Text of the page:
She later traveled to Europe to spend several months working on family-run organic farms. She stayed in small towns, where she found farmers and residents were willing to talk openly about climate change. But in the United States, no one talked about global warming, and news stories didn’t connect the dots between weather and climate change. They barely mentioned the phrase “climate change” at all, she said.

We’re at a time when action is increasingly important, and every year that we don’t act is one decade, probably, of increased warming that we’re committing ourselves to. Shahir Masri

Donald Trump’s election as president spurred her to do something, but she was unsure how to take action. Then Masri introduced her to Citizens’ Climate Lobby, where she learned about environmental policies and how to reach out to and meet with elected representatives and other policymakers. She realized she didn’t need to be a scientist to take part.

“You can just be an ordinary person who cares and can make a change,” said Simolaris.

Most Americans say global warming is real — 73 percent of registered voters recently surveyed, according to the Yale Program on Climate Change Communication. That’s a high since the program first asked about the issue in 2008, said the program’s director, Anthony Leiserowitz.

The percentage of Americans who believe global warming is happening began dropping after 2008 because of a variety of factors, primarily the rise of the conservative Tea Party and the rightward lurch of the Republican Party, he said.

Global warming is still a deeply politicized issue. Liberal Democrats care about climate change, ranking it as the fourth most pressing national electoral issue. Conservative Republicans rank it last on a list of 28 issues.

Leiserowitz found that there’s a spectrum of attitudes toward climate change and that many Americans fall in the middle ― “moderately certain that global warming is occurring, harmful and human caused,” he said. People along the spectrum can be engaged, but that depends on what messages they are hearing about the issue and who they’re hearing it from, he added.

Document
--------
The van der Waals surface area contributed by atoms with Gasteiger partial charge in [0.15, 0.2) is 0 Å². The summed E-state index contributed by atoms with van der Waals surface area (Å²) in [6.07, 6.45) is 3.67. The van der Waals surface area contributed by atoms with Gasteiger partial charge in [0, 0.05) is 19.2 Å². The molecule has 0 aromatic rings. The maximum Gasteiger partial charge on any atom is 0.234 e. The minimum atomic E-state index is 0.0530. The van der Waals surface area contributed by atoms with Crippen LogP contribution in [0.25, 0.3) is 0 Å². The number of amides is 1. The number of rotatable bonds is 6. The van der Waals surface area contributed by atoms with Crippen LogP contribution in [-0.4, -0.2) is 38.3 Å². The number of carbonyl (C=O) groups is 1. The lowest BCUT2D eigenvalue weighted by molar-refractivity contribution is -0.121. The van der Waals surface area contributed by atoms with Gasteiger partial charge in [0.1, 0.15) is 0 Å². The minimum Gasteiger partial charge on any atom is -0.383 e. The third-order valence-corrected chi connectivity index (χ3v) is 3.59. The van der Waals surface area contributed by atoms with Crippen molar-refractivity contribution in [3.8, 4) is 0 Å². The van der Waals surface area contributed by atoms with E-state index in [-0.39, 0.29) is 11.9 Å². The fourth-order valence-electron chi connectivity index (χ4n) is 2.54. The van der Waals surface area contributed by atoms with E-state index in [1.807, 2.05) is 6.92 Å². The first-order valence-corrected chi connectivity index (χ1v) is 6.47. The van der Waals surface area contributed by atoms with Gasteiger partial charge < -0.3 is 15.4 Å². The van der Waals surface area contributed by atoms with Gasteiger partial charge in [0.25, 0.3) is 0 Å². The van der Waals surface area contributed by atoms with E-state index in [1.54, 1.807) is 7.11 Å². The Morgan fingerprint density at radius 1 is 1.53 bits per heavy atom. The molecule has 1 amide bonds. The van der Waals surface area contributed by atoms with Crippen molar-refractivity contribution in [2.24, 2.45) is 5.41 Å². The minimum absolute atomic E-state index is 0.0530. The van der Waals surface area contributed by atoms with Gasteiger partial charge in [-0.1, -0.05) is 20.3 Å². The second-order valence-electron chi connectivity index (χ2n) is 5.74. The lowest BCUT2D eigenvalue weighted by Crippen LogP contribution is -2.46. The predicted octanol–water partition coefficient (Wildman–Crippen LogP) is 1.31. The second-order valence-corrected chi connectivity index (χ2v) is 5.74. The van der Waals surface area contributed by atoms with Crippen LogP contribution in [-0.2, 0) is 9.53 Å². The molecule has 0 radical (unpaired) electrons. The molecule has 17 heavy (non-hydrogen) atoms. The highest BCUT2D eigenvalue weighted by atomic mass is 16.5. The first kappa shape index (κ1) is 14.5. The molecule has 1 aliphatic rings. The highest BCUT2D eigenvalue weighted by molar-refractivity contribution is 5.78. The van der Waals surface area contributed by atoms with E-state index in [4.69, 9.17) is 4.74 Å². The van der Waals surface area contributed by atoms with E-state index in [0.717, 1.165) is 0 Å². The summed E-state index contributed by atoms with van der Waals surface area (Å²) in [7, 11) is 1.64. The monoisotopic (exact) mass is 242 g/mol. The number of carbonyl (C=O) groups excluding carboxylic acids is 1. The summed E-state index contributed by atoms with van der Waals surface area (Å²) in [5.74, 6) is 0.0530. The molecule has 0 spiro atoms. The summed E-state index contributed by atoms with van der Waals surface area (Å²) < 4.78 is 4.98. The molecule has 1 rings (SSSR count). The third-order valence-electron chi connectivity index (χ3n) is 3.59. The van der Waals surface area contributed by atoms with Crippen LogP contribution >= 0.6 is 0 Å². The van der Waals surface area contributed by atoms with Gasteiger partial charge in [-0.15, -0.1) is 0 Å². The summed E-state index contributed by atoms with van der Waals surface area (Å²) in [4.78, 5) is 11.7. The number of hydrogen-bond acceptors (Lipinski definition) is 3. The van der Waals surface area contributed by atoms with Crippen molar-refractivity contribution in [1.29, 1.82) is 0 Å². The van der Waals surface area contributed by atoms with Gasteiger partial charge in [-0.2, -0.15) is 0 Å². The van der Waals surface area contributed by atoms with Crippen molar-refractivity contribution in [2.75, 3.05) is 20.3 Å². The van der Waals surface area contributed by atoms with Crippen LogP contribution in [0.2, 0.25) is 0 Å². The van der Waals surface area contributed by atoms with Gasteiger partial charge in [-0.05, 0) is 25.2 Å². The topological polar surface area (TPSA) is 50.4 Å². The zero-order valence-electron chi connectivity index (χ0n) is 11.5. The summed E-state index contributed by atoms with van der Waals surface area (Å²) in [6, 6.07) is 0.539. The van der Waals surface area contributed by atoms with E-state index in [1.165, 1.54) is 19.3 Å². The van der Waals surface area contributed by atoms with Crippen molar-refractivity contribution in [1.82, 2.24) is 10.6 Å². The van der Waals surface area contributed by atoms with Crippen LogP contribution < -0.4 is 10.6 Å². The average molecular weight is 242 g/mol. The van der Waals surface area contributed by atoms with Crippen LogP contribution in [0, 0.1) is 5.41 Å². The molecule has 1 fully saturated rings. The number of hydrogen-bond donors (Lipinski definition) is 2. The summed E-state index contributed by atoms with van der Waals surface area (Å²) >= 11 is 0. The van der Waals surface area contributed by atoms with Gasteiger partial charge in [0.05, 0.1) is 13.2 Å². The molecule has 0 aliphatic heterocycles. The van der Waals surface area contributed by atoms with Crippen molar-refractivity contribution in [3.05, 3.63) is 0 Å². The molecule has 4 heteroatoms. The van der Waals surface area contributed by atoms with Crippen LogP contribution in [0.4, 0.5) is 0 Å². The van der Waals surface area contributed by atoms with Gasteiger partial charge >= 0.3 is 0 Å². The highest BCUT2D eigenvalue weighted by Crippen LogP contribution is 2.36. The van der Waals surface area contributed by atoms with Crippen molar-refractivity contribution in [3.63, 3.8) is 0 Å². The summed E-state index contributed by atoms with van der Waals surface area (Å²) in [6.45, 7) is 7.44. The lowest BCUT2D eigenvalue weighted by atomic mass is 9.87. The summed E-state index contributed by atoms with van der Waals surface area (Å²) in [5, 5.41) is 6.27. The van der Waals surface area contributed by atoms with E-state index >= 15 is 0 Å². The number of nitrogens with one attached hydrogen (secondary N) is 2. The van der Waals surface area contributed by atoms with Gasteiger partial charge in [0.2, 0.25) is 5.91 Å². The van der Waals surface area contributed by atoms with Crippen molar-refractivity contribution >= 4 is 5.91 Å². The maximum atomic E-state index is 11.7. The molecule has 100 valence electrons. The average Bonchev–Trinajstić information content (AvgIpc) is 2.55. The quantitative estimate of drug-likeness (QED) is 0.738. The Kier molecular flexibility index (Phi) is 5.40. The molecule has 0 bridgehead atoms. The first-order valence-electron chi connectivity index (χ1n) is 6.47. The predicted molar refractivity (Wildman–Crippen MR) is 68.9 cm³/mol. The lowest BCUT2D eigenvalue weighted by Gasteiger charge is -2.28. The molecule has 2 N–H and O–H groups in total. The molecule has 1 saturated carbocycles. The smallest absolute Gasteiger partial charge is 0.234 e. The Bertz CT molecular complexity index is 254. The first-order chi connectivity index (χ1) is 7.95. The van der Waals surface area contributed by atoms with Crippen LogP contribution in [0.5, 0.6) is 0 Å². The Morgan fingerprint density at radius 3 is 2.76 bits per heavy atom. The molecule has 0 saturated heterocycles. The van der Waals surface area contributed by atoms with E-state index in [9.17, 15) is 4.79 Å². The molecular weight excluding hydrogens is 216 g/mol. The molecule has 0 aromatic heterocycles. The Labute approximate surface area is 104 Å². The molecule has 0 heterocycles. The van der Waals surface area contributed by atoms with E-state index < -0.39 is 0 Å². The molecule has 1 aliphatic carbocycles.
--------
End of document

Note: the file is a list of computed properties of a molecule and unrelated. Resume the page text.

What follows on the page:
“A messenger is often more important than the message,” he said. “If you don’t like the messenger, then people are predisposed to discount, ignore or deny the message.”

There’s no messenger with a higher level of trust among the public than climate scientists, he said, but most people don’t have regular access to them.

“Climate scientists and scientists in general are mostly an abstraction to most people,” Leiserowitz said. “They’re not talking to climate scientists over the backyard fence or at a neighborhood barbecue.”

He said the climate science community should do more public engagement ― which is exactly what Masri hopes to do on the road with Simolaris.

He often finds that when he speaks to people about climate change, they express a sense of defeat. They point out that the polar bears are dying and ask if they can really make a difference at this point.

Masri just published a book, “Beyond Debate,” to address common climate change misconceptions and to remind the public that there is still time to act.

“It’s not a foregone conclusion,” he said. “There are climate projections and many different scenarios. Whether we take the worst-case scenario or best-case scenario, that’s still entirely dependent on how we act today.”

Press link for more: Huffington Post